While we're on this extended meditation on social links, every time I notice a google+ social link in the wild I feel the strangest emotion. The year is 2020 and the internet already feels cludgy and old. Websites are decorates with irrelevant doodads and it's hard to remember why the internet was so exciting in the first place. But maybe this has more to do with the internet's openness and the cheapness of real estate than its age. When you visit this website I am blessed with a whole window to fill. Every pixel free. Maybe I just have a few poorly thought out words to share but I've got to do something else with the space.

I have cool URIs now. For the longest time I had to cart them around with a .html to let the dumb browsers know this wasn't a mere text file. I had to change the content type to "text/html". It was sort of hard to figure out how to do that with a script and I ended up just excluding the files in my assets, css and js folders. You can see that here. Hopefully it remains true that all the files not in those folders are html files. Though I'm not sure if anything bad would happen if I set the content type of an image to text/html. I imagine it would still display in the webpage correctly.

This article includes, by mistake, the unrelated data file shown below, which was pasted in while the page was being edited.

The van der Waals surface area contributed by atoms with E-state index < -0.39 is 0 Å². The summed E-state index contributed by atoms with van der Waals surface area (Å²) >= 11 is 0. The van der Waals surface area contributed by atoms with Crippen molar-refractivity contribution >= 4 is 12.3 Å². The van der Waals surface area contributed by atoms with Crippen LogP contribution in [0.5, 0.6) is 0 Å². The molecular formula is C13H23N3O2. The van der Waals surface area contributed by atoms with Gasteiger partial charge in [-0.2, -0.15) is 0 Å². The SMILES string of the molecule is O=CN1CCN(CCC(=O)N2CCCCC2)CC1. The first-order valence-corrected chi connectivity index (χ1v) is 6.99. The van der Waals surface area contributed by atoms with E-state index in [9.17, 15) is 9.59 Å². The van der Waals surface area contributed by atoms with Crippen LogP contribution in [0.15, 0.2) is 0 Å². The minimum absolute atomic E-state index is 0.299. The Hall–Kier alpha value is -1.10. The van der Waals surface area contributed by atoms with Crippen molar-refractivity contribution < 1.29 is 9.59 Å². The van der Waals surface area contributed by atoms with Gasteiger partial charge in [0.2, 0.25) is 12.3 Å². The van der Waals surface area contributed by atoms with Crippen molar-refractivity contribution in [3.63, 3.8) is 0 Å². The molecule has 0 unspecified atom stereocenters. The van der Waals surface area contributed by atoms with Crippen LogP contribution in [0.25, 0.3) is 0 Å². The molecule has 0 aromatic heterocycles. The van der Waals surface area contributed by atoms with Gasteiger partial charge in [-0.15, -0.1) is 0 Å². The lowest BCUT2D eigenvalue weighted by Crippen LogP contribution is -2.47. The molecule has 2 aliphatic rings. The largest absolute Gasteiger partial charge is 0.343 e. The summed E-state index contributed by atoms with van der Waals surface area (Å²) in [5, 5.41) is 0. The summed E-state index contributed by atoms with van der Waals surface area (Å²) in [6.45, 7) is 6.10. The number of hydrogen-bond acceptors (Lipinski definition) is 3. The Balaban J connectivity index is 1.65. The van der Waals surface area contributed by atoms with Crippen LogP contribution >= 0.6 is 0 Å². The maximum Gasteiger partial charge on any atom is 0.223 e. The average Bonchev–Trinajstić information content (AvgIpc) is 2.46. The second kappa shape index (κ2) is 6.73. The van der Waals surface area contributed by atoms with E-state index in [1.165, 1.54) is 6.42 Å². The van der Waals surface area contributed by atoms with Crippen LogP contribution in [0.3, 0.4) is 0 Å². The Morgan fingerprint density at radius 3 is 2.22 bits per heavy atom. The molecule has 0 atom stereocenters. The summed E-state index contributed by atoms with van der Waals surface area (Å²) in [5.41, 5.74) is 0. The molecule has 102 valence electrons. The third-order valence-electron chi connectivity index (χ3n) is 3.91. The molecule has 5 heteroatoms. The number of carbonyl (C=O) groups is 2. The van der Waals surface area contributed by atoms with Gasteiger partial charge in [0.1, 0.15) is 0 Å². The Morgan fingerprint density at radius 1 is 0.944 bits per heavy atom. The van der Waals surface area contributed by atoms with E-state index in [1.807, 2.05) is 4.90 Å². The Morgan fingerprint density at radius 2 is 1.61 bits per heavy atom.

The biggest change to my website is probably the categories on the index. Now if you're only interested in my magic content, or my math content, or my self indulgent programming content which only reveals my ignorance, you can press a button and just see that stuff. The styling needs a little work but I'm glad to have the functionality. I think I should go a little further and get domains like mtg.ja3k.com and math.ja3k.com up and running to make them feel a little more separate. It's crazy that I can just do whatever I want on this domain. It's my own little patch of dirt to grow some tomatoes and talk about how much I love vim or whatever.